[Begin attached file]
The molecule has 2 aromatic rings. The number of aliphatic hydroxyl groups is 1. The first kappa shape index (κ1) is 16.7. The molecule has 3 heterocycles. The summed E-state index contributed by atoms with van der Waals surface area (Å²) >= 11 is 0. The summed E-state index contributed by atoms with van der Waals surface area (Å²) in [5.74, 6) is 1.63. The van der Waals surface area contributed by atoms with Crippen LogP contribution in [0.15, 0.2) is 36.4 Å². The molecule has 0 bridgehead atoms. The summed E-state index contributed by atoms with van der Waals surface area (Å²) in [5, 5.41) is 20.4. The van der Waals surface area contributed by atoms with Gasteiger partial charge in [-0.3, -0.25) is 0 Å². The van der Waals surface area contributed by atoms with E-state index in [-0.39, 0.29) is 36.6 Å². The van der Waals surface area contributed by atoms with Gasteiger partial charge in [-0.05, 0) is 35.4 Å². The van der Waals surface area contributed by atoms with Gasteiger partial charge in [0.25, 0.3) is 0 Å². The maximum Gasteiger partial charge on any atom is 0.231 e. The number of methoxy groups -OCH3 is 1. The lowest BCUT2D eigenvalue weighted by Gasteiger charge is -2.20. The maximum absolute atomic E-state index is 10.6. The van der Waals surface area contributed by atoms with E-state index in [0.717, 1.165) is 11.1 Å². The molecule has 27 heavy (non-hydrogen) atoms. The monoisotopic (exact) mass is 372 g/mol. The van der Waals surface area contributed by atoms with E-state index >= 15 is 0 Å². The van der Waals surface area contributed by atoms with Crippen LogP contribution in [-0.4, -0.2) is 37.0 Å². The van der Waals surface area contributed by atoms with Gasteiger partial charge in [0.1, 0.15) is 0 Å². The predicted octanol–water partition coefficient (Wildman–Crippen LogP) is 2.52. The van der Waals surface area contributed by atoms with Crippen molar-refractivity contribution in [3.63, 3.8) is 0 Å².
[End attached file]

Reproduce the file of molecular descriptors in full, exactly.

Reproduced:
The molecule has 2 aromatic rings. The number of aliphatic hydroxyl groups is 1. The first kappa shape index (κ1) is 16.7. The molecule has 3 heterocycles. The summed E-state index contributed by atoms with van der Waals surface area (Å²) >= 11 is 0. The summed E-state index contributed by atoms with van der Waals surface area (Å²) in [5.74, 6) is 1.63. The van der Waals surface area contributed by atoms with Crippen LogP contribution in [0.15, 0.2) is 36.4 Å². The molecule has 0 bridgehead atoms. The summed E-state index contributed by atoms with van der Waals surface area (Å²) in [5, 5.41) is 20.4. The van der Waals surface area contributed by atoms with Gasteiger partial charge in [-0.3, -0.25) is 0 Å². The van der Waals surface area contributed by atoms with E-state index in [-0.39, 0.29) is 36.6 Å². The van der Waals surface area contributed by atoms with Gasteiger partial charge in [-0.05, 0) is 35.4 Å². The van der Waals surface area contributed by atoms with Gasteiger partial charge in [0.25, 0.3) is 0 Å². The maximum Gasteiger partial charge on any atom is 0.231 e. The number of methoxy groups -OCH3 is 1. The lowest BCUT2D eigenvalue weighted by Gasteiger charge is -2.20. The maximum absolute atomic E-state index is 10.6. The van der Waals surface area contributed by atoms with E-state index in [0.717, 1.165) is 11.1 Å². The molecule has 27 heavy (non-hydrogen) atoms. The monoisotopic (exact) mass is 372 g/mol. The van der Waals surface area contributed by atoms with E-state index >= 15 is 0 Å². The van der Waals surface area contributed by atoms with Crippen LogP contribution in [-0.4, -0.2) is 37.0 Å². The van der Waals surface area contributed by atoms with Gasteiger partial charge in [0.1, 0.15) is 0 Å². The predicted octanol–water partition coefficient (Wildman–Crippen LogP) is 2.52. The van der Waals surface area contributed by atoms with Crippen molar-refractivity contribution in [3.63, 3.8) is 0 Å².